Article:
Start to Finish: 2 hours
Difficulty Level: Beginner
A bundt cake is technically any type of cake baked in a tubular, fluted pan, known as a bundt pan. Although some attribute the Nordic Ware company with the invention of the bundt pan in the 1950s, the cake pan and shape date back hundreds of years to Germany and Austria where the gugelhupf or bundkuchen cake was a tradition. These cakes, typically leavened with yeast and heavy with dried and candied fruits and nuts, were baked in fluted and grooved pans.
American bundt cakes tend to resemble pound cakes, with a dense crumb that slice easily. A bundt cake may include a filling, such as the famous tunnel of fudge cake that wowed judges at the Pilsbury bake off in 1966, or boast flavors such as blueberry, carrot, spice or fruit. Any cake mix, short of pound cake or angel-food cake, can be adjusted to bake in a bundt pan. The cake mix brands Duncan Hines and Betty Crocker both recommend versions of this adaptation.
- 1 boxed cake mix, any flavor
- 1 3.4-ounce box instant pudding
- 4 eggs
- 1/2 cup water
- 1/2 cup vegetable oil or melted butter
- 1 cup sour cream
- Cooking spray or shortening and a small amount of flour for greasing the pan
Preheat the oven to 350 degrees Fahrenheit.
Liberally grease a bundt pan, even if its nonstick, with vegetable shortening or spray it with cooking spray. Get into every crevice to discourage sticking. Dust with flour.
Beat together the cake mix, instant pudding mix, eggs, water, vegetable oil or butter and sour cream, using an electric mixer set to low speed. Scrape down the bowl, and beat the batter at high speed for a couple of minutes or until it’s smooth.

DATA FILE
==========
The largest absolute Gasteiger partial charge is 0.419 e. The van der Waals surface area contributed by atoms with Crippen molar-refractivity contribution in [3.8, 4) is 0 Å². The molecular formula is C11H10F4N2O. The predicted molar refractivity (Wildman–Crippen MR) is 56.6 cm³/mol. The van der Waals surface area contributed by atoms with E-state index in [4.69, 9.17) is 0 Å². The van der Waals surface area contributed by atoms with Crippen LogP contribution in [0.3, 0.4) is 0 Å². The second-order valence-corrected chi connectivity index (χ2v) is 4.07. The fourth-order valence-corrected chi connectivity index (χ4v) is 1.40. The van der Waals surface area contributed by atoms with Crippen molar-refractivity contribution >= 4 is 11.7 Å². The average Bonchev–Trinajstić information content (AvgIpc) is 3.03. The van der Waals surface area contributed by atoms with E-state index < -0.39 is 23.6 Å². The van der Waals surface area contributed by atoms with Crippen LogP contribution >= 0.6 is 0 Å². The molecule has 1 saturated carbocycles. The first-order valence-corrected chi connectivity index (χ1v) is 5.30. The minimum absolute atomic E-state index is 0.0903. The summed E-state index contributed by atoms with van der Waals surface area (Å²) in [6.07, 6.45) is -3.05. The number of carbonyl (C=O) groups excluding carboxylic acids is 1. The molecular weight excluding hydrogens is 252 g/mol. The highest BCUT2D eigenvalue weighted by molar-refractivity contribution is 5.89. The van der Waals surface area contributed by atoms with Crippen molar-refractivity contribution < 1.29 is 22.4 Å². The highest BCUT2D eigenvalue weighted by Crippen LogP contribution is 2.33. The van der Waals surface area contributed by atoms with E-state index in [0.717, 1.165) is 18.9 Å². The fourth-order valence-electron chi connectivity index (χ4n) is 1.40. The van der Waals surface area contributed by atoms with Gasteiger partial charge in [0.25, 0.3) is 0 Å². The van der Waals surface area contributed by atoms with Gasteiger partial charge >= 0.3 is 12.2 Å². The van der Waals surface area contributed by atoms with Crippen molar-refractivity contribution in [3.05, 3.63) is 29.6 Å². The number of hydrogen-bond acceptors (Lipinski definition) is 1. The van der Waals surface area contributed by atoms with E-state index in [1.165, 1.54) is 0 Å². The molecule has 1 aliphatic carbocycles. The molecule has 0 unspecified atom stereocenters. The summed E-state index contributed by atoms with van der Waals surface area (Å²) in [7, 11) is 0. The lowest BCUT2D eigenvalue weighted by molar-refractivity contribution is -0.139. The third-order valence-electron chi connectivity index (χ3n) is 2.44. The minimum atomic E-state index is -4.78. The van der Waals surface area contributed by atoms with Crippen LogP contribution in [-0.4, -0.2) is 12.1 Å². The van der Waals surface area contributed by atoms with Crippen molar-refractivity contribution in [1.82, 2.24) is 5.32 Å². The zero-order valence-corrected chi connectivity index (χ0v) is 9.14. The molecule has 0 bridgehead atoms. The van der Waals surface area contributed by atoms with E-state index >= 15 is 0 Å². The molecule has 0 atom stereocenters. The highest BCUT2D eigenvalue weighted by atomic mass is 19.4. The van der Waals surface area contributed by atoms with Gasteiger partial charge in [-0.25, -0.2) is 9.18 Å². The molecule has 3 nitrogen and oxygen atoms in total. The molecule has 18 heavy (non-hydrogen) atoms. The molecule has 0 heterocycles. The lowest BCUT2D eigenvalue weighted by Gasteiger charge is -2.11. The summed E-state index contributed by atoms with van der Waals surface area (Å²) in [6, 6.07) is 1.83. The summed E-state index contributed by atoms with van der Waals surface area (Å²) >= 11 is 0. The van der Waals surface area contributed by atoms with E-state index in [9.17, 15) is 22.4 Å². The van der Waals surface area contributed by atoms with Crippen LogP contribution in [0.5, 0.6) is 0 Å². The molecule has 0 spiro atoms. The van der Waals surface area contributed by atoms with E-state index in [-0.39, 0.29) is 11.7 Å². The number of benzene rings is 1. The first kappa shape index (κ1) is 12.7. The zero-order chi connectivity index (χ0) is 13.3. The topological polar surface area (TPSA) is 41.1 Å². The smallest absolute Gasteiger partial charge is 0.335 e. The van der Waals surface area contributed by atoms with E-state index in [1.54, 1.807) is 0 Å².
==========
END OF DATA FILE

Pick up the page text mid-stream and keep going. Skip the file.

Pour into the greased pan and bake for 45 to 50 minutes, or until the batter is pulling away from the sides and a toothpick inserted comes out clean.
Remove from the oven and let it cool in the pan for 5 minutes, and then turn out onto a rack to continue cooling for at least another 45 to 50 minutes before slicing and serving.
Tips for Bundt Success
Avoid letting the cooked cake sit in the pan for longer than 5 to 10 minutes, or it might stick and not come out cleanly. But, if you invert it too soon after it is removed from the oven, it is also likely to fall apart. You must let the cake cool completely before slicing; a cake that’s too warm will yield slices that collapse.
To ensure a cake that stays intact, cool the cake in the pan and then freeze it. This causes the cake to shrink away from the edges and pop right out of the fluted pan. You’ll have to budget extra time for thawing before it can be eaten, though.
Bundt cakes can be made in innumerable flavor combinations. Any type of cake mix flavor and pudding mix flavor may be combined:
* chocolate cake mix with pistachio pudding
* vanilla cake mix with strawberry pudding
* spice cake mix with butterscotch pudding
* lemon cake with vanilla pudding and a tablespoon or two of poppyseeds
* chocolate cake mix with chocolate pudding
References and ResourcesThe Washington Post: Who Brought the Bundt Cake?
Seattle Times: Bundt Cakes -- Easy to Make, Pretty to Look at, Yummy to Eat
Duncan Hines: Bundt Cake Recipes
Betty Crocker: Chocolate-Caramel-Nut Cake
Betty Crocker: One-Bowl Strawberry-Covered Chocolate Bundt Cake